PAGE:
Brent Crane is a journalist based in San Diego. His writing has appeared in the New Yorker, the New York Times, Scientific American and Discover.
1. Why did you choose to become a science journalist?
I believe that if I didn’t become a journalist, I would have become a biologist of some kind. I have always been enamored by the natural world and how it ticks. But I also don’t have the patience for sticking to one topic for years on end, which is what biologists do. Science journalism is a way for me to experience the world of the natural sciences a la carte.
2. What role do science and science communication play in your country?
Not a big enough one. America is beset by science denialism, especially in the realm of climate change. Science communicators have not done enough to make science accessible to a lay audience.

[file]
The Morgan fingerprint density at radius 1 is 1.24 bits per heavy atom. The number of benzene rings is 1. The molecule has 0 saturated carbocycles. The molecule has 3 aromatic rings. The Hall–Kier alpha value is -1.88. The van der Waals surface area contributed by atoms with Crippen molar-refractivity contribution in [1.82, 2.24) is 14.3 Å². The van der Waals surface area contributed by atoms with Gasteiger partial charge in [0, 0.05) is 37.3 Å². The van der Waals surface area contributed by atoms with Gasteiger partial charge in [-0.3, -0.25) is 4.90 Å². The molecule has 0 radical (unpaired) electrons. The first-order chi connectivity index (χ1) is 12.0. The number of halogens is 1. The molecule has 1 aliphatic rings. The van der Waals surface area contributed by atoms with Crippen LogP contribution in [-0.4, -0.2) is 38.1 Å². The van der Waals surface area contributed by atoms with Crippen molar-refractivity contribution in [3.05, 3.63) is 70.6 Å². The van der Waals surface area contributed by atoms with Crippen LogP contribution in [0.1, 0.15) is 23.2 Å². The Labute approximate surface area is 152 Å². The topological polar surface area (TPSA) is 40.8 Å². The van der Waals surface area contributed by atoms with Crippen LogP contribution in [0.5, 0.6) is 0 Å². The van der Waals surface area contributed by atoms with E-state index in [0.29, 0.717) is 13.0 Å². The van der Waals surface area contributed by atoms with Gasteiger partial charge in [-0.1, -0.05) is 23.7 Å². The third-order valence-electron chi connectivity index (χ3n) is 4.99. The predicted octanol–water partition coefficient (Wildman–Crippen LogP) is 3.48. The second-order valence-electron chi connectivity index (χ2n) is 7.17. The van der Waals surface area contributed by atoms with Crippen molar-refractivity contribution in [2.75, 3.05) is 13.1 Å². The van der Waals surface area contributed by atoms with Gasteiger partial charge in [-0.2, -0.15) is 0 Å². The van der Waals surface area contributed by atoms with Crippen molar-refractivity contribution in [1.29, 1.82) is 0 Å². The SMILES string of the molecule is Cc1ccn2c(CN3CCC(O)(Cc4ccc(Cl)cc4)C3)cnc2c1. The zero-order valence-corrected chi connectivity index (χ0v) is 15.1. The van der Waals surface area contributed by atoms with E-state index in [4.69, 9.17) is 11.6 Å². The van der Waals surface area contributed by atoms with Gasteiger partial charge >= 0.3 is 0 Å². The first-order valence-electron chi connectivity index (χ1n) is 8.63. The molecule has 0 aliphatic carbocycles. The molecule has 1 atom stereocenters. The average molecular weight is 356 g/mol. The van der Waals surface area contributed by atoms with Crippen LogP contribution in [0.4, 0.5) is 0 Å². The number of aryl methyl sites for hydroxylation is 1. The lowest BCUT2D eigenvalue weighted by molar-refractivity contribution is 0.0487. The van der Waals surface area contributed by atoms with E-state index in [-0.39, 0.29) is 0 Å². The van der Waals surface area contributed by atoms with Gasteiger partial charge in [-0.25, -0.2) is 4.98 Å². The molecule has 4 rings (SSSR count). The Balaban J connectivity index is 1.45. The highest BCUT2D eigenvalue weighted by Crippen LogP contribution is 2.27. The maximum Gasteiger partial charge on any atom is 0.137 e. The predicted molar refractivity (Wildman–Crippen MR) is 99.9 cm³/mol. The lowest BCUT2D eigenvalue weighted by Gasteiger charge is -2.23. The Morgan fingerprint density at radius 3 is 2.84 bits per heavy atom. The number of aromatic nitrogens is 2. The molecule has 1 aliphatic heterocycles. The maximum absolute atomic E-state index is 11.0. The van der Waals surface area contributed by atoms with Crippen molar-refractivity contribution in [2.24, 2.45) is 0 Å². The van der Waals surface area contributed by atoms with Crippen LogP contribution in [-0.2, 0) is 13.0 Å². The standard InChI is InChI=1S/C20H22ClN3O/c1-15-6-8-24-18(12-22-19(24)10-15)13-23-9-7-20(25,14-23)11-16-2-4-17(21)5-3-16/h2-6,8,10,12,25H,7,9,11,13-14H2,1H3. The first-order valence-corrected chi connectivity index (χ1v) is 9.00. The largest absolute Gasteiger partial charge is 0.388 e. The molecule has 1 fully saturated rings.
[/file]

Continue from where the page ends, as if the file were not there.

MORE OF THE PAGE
3. What are the main challenges of science journalism in your country?
The main challenge for science journalism is the same problem for all journalism, that publications have become more concerned with grabbing readers’ attention then informing them of important happenings in the world. So complicated stories can be hard to place. Also, a dwindling of editorial funds mean that doing big stories is harder.
4. Where do you see the big societal transformations in the future? What scientific research/discovery will change our world?
Artificial intelligence is the biggest scientific change coming to our world because it will impact progress in every arena of human concern. The philosopher Sam Harris compares it to humanity receiving a message from an alien race saying, “In 30 years, we’ll be arriving.” We need to prepare.
5. What book, movie or song has radically changed your perspective? And why?
Too many to count, of course. As related to science journalism, I’d say Yuval Noah-Harari’s book Sapiens, which puts into context the human race in a way which I found very refreshing, treating us as one would any other animal species. That is the most useful way to look on human affairs I believe.